“The first text I got was from somebody in the industry who said, ‘Our greatest nightmare: Bombs at the finish,’’ Wittenberg said.
That night, Wittenberg spoke with New York Police Commissioner Ray Kelly. She said she wanted a reassessment of the marathon’s security plan, put into place after the Sept. 11, 2001, terrorist attacks on the World Trade Center and the Pentagon, to ‘‘look at everything through the filter of what just happened.’’
NYRR brought in a new firm, MSA Security, to review past protocols and assist on race day.
‘‘We got very high marks on everything we were doing but we wanted to focus on what else we could do,’’ Wittenberg said. ‘‘The hope and goal is that it feels like the New York that everyone’s used to feeling on marathon day, but there will be a significant presence.’’
There will be more police and more bomb-sniffing dogs, she said. Mail boxes and trash cans probably would be removed from around the course, she added, though details of the security plan are determined by the police.
NYRR plans to honor the victims of the Boston bombings throughout the race, giving each entrant a blue and yellow ribbon, the colors of the Boston Athletic Association.
After thousands of last year’s would-be runners devoted their time instead to helping Sandy relief efforts, NYRR this year joined with NYC Service, the city’s charitable initiative, to provide volunteer opportunities during race week.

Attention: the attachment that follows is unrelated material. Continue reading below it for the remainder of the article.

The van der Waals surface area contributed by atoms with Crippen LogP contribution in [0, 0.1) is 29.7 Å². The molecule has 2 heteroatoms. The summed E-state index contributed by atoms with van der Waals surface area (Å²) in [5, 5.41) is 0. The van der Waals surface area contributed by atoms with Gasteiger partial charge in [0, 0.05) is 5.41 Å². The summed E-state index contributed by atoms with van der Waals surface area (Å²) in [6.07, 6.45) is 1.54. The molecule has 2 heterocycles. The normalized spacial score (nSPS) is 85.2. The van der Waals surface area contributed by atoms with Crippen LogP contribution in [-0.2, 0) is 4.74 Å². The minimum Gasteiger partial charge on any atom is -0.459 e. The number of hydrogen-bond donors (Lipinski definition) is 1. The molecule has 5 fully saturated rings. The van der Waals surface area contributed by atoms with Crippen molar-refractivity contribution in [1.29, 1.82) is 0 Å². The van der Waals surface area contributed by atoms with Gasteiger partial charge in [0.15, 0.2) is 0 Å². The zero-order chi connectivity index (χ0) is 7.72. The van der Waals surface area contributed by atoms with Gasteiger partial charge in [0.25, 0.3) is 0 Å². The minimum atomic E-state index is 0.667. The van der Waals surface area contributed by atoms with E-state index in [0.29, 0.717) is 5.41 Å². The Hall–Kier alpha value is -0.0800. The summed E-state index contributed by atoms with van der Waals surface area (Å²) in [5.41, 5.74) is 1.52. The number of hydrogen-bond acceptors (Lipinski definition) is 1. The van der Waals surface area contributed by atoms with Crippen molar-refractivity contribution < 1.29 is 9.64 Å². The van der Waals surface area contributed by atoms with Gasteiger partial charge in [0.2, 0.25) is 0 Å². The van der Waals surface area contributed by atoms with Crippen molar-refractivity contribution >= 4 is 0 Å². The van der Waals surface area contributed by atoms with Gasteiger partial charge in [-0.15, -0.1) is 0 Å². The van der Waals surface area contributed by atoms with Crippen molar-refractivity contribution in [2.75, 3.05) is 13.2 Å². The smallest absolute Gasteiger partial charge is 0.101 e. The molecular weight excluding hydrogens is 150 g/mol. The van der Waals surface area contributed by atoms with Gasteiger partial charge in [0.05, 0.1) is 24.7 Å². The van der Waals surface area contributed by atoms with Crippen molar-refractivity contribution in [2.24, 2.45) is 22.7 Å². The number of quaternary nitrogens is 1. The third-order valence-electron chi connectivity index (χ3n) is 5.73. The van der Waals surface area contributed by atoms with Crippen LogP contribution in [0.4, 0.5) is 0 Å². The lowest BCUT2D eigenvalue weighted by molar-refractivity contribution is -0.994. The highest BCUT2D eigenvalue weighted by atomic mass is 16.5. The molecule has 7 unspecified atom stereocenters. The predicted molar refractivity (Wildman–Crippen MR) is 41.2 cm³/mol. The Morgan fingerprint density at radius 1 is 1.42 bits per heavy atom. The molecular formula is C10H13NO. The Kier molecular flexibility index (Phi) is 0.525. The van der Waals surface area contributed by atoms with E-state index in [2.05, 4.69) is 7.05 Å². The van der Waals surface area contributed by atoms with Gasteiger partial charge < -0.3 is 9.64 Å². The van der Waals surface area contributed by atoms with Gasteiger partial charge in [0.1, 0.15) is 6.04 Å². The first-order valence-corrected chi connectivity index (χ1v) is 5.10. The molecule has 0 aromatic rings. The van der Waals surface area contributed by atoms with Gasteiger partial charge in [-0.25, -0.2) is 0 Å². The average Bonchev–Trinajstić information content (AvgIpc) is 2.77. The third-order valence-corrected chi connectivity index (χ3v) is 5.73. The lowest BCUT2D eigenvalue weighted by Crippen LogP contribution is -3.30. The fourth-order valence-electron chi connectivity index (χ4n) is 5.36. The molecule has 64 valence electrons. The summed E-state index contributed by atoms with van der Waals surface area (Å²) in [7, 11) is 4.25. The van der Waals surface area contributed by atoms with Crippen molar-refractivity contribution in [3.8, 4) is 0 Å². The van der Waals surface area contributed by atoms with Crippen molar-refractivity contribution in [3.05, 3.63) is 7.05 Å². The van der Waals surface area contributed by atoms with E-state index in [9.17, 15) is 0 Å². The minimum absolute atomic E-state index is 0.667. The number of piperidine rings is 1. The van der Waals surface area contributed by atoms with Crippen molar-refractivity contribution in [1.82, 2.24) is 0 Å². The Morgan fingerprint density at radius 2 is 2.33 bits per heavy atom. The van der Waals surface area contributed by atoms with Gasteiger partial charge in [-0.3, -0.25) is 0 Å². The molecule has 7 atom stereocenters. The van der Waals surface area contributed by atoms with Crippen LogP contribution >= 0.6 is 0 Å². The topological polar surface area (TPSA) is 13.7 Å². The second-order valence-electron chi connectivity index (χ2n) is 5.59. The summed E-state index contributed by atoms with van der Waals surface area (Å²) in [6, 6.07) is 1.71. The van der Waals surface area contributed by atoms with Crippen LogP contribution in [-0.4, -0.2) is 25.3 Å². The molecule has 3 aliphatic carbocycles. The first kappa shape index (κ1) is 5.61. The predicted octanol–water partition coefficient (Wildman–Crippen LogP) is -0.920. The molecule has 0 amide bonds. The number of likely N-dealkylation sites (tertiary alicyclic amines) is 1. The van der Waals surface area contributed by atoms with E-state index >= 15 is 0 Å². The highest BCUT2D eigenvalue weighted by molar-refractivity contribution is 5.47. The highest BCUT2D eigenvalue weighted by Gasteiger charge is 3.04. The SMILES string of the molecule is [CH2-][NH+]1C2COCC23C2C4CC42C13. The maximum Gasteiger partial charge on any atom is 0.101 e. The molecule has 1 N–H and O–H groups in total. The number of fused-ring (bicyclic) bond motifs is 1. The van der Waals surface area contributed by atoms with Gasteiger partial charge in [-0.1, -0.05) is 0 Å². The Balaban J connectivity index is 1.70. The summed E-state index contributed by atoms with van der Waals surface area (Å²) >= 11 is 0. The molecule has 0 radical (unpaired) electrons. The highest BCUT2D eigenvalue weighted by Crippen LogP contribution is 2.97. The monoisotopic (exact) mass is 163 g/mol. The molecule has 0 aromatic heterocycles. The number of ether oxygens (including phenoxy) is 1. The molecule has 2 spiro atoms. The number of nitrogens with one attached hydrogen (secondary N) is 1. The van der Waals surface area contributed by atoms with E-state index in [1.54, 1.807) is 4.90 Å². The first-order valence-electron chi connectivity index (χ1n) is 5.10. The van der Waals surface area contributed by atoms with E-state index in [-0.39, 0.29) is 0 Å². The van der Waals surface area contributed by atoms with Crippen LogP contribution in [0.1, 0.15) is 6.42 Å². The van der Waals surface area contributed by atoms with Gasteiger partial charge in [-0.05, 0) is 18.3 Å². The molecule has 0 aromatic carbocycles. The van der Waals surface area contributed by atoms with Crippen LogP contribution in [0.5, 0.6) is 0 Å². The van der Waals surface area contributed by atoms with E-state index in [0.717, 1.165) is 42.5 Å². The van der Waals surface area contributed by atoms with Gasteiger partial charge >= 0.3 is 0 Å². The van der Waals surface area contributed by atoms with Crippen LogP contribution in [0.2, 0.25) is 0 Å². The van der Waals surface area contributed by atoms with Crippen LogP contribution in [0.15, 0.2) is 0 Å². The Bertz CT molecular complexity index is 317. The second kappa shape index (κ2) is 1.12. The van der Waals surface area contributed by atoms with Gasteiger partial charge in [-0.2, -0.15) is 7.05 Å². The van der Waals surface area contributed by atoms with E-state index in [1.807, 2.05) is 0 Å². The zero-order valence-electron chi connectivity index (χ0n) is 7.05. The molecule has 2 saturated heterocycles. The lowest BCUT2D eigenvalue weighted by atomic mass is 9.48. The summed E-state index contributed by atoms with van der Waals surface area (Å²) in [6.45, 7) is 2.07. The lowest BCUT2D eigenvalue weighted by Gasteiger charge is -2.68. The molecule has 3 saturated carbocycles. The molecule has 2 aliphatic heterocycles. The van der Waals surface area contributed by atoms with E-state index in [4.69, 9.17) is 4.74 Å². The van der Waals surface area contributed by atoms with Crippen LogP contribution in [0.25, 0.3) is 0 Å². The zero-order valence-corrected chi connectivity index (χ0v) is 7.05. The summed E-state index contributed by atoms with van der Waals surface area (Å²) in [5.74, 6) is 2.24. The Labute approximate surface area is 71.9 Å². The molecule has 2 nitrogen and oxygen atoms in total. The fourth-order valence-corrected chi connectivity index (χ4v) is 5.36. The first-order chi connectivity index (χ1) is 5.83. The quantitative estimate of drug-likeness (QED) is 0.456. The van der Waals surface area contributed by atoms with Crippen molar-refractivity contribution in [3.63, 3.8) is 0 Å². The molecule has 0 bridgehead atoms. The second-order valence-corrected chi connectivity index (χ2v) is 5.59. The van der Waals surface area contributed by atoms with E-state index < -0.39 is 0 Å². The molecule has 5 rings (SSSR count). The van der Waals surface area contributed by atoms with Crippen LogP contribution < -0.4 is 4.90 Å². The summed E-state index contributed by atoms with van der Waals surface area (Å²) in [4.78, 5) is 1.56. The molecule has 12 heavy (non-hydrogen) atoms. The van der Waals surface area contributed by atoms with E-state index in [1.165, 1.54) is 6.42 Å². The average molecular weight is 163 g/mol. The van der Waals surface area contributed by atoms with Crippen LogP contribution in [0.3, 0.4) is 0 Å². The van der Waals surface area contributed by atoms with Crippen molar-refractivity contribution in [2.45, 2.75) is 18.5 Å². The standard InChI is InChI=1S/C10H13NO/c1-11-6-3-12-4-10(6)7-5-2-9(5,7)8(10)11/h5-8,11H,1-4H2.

With its ING U.S. Inc. title sponsorship of the marathon ending after this year, NYRR said on Oct. 1 that it had signed an eight-year deal with Mumbai-based Tata Consultancy Services Ltd. (TCS), Asia’s largest computer-services exporter by market value. The partnership will look to improve NYRR’s technological capabilities to further improve communication with runners throughout the year.
Wittenberg said NYRR prepares for all types and sizes of potential problems, from terrorism and extreme weather to missing manhole covers or water-main breaks.
‘‘It sounds like they’ve tried to learn from their mistakes and improve,” said CommCore’s Gilman, who has run the NYC Marathon twice. “They need to know that the public and news media will always compare and contrast. There is extra pressure because it’s the first year afterwards.”
To contact the reporter on this story: Mason Levinson in New York at firstname.lastname@example.org
To contact the editor responsible for this story: Michael Sillup at email@example.com